Or why we disagree with John Pfeffer’s thesis
Last December John Pfeffer put forth a thoughtful analysis of the long-term viability of utility cryptoassets. Both in that paper and in a shorter, more recent contribution, he has declared himself increasingly skeptical about the long-term value of utility tokens to the point that few or no utility cryptoassets will be long-term viable at all.
In this article we aim to provide an additional perspective on the utility token subject, contesting some of Pfeffer’s assertions and offering a more nuanced conclusion:
All utility tokens are not created equal and thus treating them all as a single category sharing the same basic features greatly misses the point and is ill-advised.
Pfeffer has argued that economic agents will act towards utility tokens under one common theme: minimizing their holdings and resorting to acquiring them only the instant they need to use them. He has written that protocol-land will be frictionless, interoperable, forkable and open-source, so users will not need to tie up capital in stocks of utility protocols. The implication being that the network value of a utility protocol will converge on or near equilibrium, always representing a fraction of the actual cost of the computing resources consumed to maintain the networks, i.e. a cost only approach.
This takes us to the fundamental issue at stake: what is an adequate methodology to formulate a prognosis on the future value of a utility token? A lot of attention has been placed on the Quantity Theory of Money in recent times, and in particular on its fundamental identity: M = PQ/V.
However, we believe that an identity -something quite different from an equation- and in particular one as controversial in many respects as the QTM one, is not the ideal cornerstone to address the question posed. In our view, Pfeffer’s argumentation misses one fundamental issue: the expected evolution of the utility yielded by a single token to its targeted users.
For the sake of argument, let’s assume two different blockchain-based protocols. The first one, which we will refer to as FlatCoin, represents a system that has been designed to track bananas and mangoes from field to store. The example has been borrowed from Kai Stinchcombe. The second one will be named SlopeCoin. It works as a blockchain-based system too, but in this case its claimed utility represents a right to tap into some form of digital intelligence -not mere static knowledge at one point in time-.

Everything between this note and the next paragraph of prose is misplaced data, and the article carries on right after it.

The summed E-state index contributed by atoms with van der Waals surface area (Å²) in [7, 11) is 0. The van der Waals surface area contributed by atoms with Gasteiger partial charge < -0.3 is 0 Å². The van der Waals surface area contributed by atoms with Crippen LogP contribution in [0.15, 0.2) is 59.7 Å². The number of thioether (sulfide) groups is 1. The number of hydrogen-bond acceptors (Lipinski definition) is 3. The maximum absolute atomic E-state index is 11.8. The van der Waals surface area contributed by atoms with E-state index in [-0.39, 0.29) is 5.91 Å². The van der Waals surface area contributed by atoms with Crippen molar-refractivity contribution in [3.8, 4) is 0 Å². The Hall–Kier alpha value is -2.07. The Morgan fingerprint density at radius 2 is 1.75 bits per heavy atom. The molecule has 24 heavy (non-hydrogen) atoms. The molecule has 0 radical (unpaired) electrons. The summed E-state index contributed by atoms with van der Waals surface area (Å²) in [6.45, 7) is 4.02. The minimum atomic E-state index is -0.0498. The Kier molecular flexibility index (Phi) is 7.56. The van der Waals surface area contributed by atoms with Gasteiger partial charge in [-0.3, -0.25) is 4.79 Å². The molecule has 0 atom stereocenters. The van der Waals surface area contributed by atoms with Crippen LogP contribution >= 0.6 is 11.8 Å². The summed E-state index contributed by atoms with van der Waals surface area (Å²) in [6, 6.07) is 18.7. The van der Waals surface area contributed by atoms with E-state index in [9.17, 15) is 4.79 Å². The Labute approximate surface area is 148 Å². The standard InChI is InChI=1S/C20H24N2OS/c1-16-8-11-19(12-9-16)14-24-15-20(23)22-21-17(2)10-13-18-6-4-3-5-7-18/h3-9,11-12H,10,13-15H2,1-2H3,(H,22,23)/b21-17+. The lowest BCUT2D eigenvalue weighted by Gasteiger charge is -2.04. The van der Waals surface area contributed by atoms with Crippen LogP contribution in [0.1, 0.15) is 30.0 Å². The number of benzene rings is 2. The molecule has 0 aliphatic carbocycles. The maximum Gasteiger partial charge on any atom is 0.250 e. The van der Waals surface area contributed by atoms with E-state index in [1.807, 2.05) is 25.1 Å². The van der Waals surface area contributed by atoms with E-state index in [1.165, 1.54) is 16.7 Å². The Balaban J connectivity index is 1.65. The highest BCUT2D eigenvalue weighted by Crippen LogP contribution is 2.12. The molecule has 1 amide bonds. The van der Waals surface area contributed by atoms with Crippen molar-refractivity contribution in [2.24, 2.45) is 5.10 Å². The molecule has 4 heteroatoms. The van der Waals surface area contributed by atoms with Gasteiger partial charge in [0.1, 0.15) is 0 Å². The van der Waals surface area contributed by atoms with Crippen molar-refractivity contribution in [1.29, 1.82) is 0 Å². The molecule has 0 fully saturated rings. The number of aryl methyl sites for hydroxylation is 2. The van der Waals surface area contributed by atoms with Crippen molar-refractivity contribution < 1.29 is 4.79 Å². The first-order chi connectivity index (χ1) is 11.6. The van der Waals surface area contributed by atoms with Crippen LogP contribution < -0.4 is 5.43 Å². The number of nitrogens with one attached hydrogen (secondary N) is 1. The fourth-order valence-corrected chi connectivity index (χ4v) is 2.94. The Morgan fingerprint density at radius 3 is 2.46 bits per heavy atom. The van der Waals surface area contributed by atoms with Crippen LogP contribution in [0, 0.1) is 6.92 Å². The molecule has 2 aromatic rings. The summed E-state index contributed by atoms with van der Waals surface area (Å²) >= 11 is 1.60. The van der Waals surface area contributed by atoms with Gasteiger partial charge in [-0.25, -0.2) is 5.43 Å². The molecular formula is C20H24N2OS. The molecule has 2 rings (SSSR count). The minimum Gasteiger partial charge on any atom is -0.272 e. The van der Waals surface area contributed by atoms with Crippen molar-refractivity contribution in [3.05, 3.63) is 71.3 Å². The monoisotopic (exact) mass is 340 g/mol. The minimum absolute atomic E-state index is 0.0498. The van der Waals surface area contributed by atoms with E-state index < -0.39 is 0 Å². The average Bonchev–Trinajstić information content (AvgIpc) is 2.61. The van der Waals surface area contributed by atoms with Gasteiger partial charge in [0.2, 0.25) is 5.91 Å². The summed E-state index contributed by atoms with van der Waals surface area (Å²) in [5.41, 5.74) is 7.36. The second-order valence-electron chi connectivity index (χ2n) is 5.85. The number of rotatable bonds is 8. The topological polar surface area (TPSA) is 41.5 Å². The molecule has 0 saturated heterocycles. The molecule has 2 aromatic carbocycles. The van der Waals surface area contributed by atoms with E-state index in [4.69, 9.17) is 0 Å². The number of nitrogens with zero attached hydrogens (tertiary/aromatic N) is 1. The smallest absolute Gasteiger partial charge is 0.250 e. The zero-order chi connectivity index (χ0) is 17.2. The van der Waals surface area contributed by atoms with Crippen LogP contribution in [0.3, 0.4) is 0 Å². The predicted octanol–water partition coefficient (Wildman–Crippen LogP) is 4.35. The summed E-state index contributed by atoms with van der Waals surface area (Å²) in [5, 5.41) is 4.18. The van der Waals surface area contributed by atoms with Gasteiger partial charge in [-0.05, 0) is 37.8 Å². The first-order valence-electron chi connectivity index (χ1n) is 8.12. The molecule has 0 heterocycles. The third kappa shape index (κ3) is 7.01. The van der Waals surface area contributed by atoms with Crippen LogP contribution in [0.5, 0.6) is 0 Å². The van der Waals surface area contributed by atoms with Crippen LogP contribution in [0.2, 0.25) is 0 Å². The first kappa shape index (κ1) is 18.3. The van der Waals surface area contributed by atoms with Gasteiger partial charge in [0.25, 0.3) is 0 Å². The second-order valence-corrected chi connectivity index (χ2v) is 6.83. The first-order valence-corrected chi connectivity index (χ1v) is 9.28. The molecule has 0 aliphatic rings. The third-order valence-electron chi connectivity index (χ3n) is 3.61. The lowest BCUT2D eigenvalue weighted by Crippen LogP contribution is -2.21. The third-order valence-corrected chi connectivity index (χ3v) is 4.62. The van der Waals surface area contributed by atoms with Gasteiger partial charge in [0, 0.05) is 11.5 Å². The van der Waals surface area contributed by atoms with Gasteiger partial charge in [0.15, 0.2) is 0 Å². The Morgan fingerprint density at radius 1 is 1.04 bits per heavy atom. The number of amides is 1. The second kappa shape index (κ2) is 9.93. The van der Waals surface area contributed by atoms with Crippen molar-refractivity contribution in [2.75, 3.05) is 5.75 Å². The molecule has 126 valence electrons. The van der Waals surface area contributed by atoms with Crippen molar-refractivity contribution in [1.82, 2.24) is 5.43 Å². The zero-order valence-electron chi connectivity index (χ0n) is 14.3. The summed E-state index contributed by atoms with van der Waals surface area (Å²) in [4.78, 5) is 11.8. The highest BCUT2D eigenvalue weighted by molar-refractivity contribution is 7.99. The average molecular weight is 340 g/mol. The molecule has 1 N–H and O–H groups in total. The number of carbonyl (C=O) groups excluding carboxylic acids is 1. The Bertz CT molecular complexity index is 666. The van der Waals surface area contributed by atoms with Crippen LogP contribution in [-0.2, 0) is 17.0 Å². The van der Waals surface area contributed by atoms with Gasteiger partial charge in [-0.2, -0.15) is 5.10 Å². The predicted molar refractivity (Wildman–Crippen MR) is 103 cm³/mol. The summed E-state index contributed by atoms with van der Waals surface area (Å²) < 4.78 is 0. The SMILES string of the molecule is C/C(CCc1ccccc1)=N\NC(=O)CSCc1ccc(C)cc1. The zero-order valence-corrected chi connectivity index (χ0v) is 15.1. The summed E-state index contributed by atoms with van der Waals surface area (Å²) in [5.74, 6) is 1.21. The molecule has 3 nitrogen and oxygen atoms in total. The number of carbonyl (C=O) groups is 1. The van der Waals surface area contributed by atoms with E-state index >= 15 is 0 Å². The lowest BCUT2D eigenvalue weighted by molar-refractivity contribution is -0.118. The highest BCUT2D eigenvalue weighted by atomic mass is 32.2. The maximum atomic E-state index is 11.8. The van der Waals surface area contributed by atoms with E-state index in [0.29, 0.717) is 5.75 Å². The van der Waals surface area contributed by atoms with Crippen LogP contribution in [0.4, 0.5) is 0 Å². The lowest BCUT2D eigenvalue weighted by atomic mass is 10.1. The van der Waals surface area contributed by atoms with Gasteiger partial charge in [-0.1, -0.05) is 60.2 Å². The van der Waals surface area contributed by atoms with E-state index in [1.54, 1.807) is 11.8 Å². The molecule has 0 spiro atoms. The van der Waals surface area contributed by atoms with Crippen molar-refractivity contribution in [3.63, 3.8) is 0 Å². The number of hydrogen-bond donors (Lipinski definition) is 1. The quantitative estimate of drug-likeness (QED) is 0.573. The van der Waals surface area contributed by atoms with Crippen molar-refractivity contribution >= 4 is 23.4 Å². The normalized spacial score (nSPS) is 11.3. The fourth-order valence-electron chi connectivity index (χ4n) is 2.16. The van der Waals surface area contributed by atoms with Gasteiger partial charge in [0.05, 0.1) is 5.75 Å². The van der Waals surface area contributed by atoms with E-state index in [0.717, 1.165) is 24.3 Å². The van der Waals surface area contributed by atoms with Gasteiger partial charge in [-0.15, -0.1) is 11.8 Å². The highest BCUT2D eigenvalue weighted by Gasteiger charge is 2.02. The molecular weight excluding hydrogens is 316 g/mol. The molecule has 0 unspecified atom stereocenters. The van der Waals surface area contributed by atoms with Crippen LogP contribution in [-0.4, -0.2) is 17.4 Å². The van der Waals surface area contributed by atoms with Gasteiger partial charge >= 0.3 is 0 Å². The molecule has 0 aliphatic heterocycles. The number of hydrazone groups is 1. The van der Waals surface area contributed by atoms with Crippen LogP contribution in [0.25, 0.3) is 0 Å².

Are the expected long-term values of the two alternative networks described, each with their native token, going to be explained solely by the assumed Velocity -V in the QTM identity above- of the two? We do not believe this will be the case.
So, what if any are the fundamental differences between theses two tokens? The chosen names certainly give us a clue. We assume that, all things equal -what economists like to refer to as ceteris paribus-, the value to a user of knowing the provenance of a given tropical fruit laying on a supermarket shelf will not be fundamentally different today from a year on. Or put differently, that FlatCoins will indeed not accrue substantial value over time.
But what about SlopeCoins? Well, we view the dynamics around this one quite differently. If users can employ SlopeCoins to query a system to, for example, unearth complex data patterns, there is ample room to believe that the quality of the response, produced by a set of continuously trained algorithms, might yield significantly higher quality results in the future. In such a system we believe there is a good basis for healthy cryptoeconomics that should accrue to token holders — and that without getting into the value attached to the governance rights incorporated into the new token ecosystem.
We do agree with John Pfeffer on many fronts, like when he predicts that for every successful utility protocol there will be n failed versions. We also share his view that the disruption of traditional networked businesses by decentralized protocol challengers will represent an enormous transfer of utility to users, the economy and society.
Where we disagree is in not thinking that all distributed applications and their future value generation should be evaluated using a bog-standard framework with little to know insight into the actual utility the new ecosystems aim to contribute to token users. Other authors have focused on ‘work’ (Kyle Samani, from MultiCoin Capital) and ‘skin-in-the-game’ (Ryan Selkis, aka TwoBitIdiot) as relevant categories of utility tokens. It is our belief that discerning investors will have an important role to play differentiating between the different types of utility tokens that the crypto community will undoubtedly experiment with, in an effort to develop more sophisticated future approaches to cryptoasset valuations.